Sushim Banerjee, Director General of the Institute of Steel Development and Growth (INSDAG) is carrying out a Herculean Task of spreading awareness among those who will act as catalysts in driving India’s steel demand tomorrow. Here he talks exclusively to Core Communique about steel trends, both on the demand and supply side and explains why India’s low per capita consumption of steel accords a huge opportunity. Excerpts:
Q.1 During April – November 2012 the Indian Steel industry achieved a growth rate of 5.36% which was the highest in the world. During the said period China stood third with a growth rate of 3.36%. The World’s Average growth rate of steel was just 0.97% during this period. What does this mean in real terms?
A. The growth rate of crude steel production in India has been the highest during April – November 2012 period. The growth rate calculated on a low base does not change the ranking of India as 4th largest producer of steel in the world. However, in real terms it only shows that India has a high potential to grow in the coming years.
Q.2 How will such production buoyancy affect the consumption of steel in India which is still abysmally low by global standards?
A. More availability of steel in the domestic market by higher production definitely helps the domestic consumption to grow. India as a developing country has a massive infrastructure deficit which requires good amount of steel for construction purposes. In spite of major hurdles, the higher production by the steel producers in the country primarily through brown field expansion could cater to the growing needs of the critical sectors of the economy.
Q.3 How do you see this low per capita consumption – as a continuing failure or a huge opportunity?
A. The low per capita consumption in the country is indeed a huge opportunity for higher potential of steel consumption. However, the per capita income of the growing population is a major determining factor of how India exploits the high potential of steel consumption in the country. The Govt., therefore, is intensifying its efforts of inclusive growth with sustainability so that steel use becomes more widespread.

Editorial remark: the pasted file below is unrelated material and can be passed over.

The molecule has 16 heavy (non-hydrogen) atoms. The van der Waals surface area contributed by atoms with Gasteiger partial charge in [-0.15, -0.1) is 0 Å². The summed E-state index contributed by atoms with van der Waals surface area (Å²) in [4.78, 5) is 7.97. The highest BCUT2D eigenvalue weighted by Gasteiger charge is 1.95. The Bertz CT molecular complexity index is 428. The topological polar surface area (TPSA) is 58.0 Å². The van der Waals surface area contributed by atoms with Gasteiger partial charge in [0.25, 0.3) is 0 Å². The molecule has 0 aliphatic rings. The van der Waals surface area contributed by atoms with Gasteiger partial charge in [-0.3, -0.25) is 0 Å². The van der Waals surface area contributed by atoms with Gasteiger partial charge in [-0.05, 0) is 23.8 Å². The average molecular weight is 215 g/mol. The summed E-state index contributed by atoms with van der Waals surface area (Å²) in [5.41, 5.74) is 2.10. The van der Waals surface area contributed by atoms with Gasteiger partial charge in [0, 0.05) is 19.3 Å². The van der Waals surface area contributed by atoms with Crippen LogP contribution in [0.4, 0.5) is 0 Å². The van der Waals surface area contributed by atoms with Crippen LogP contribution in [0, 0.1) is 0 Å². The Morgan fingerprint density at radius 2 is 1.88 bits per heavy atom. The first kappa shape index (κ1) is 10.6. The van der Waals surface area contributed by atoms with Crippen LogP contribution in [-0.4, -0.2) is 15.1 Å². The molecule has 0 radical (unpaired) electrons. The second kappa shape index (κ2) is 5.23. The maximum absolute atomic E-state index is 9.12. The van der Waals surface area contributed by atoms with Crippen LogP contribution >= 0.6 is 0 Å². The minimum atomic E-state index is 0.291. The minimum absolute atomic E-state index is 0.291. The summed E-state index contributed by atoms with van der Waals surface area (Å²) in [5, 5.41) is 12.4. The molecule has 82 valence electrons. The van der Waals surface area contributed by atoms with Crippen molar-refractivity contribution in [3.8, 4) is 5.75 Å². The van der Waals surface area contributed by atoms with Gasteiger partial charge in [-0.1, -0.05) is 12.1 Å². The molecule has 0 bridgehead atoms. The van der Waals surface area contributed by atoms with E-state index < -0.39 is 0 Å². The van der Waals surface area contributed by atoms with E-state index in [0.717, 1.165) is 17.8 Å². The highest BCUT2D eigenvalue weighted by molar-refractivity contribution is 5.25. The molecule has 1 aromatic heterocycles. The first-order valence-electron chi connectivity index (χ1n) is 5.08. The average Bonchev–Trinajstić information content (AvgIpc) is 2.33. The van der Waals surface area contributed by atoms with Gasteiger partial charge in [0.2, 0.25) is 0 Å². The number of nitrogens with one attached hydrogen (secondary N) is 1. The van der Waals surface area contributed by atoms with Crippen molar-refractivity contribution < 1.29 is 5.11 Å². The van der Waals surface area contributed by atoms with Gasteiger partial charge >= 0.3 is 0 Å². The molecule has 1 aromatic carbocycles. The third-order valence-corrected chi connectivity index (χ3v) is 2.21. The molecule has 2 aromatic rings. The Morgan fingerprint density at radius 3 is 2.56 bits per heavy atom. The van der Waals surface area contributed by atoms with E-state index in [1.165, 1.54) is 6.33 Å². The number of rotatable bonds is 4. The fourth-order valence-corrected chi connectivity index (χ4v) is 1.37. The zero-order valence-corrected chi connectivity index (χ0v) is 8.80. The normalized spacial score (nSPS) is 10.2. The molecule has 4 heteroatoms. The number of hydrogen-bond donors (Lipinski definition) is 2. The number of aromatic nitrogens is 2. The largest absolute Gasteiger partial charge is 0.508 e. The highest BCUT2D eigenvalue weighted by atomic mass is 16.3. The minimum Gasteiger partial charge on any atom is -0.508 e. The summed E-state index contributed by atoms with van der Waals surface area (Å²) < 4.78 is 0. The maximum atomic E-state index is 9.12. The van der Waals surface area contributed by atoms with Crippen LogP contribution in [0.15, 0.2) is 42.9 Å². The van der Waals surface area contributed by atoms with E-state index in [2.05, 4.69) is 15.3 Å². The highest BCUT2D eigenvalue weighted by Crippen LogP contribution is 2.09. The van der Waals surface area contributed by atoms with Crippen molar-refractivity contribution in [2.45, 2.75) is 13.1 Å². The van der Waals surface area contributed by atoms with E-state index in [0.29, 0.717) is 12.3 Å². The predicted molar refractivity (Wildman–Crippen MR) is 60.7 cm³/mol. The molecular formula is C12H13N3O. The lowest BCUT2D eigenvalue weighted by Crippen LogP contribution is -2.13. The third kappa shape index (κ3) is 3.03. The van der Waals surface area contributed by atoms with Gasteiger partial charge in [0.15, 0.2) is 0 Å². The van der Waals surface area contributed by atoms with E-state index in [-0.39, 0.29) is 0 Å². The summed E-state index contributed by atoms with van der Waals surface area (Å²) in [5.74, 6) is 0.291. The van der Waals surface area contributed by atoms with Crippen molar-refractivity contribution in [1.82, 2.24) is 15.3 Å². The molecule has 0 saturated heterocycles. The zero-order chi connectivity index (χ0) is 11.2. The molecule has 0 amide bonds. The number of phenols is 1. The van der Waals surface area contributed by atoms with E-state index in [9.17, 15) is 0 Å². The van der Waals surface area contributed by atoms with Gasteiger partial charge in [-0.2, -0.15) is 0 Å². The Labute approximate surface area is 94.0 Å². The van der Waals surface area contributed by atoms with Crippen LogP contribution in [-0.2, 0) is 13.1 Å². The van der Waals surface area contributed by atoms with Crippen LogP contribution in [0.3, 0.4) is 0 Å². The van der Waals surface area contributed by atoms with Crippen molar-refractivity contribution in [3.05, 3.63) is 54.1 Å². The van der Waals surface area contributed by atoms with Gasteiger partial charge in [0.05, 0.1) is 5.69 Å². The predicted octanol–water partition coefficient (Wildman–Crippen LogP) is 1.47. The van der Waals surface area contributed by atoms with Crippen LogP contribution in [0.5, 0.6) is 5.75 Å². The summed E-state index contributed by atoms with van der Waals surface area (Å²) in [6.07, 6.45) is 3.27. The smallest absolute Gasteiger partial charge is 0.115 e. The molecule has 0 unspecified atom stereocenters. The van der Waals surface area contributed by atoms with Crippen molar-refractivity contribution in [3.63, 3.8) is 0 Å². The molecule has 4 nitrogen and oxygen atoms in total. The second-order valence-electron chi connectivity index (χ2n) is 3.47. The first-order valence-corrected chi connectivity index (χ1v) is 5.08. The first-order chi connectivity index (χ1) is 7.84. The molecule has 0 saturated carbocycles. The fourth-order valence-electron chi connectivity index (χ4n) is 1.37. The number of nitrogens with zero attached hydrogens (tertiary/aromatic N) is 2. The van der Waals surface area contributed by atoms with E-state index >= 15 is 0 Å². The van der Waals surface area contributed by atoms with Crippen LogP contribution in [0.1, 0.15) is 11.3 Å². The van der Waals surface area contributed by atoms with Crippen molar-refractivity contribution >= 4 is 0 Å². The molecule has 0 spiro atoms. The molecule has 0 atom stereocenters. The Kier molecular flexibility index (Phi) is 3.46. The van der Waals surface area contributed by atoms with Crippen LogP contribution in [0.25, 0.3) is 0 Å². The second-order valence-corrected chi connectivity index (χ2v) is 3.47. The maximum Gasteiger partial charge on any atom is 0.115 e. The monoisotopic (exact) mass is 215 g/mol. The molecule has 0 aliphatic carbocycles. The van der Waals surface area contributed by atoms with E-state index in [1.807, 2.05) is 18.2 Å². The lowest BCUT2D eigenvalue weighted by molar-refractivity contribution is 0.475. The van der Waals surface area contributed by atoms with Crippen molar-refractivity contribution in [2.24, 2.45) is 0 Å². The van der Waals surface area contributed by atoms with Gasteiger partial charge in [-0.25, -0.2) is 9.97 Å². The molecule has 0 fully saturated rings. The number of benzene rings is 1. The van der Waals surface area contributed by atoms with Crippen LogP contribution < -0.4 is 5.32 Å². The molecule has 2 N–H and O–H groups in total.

Q.4 What is INSDAG doing to meet this gap?
A. The Institute for Steel Development & Growth (INSDAG) has been constantly enveadouring to bridge the gap of high potential and the actual steel consumption by creating awareness amongst the students of engineering colleges, faculties and professionals to harness the knowledge of steel into actual application in the various critical sectors of the economy. INSDAG is also emphasizing the widening of knowledge dissemination by putting thrust on developing village entrepreneurs into steel fabricators by hands-on training combined with theoretical knowledge. INSDAG believes that this will open up a high level of use of steel and composite construction in the re-building of Indian economy.
Q.5 Where do you see India’s production and consumption in the year 2020?
A. A recent study on Indian Steel Vision in 2020 has put the estimated finished steel demand in the country to be of the order of 155 million tones corresponding to a GDP growth of 8%, 141 million tones for GDP growth of 7% and 128 million tones with GDP growth of 6% by the year 2020. The realistic capacity of crude steel has been estimated in the study to be of the order of 202 million tones by the year 2020.
Q.6 Anything that you would like to communicate to our readers.
A. India’s economic growth in the next decade emphasizes inclusive and sustainable growth. As it is appreciated that unless the benefits of economic growth are percolated down to the poor people, the inequality of income would rise, leading to disruption in the growth process. Steel has a very important role to play in tandem with this objective in terms of a number of benefits revealed by life cycle analysis with steel having maximum recyclability ensuring faster construction. The properties of steel with ductility and strength lead to innovative and effective use of steel for construction and manufacturing and processing industries to serve the critical needs of various sectors of the economy.
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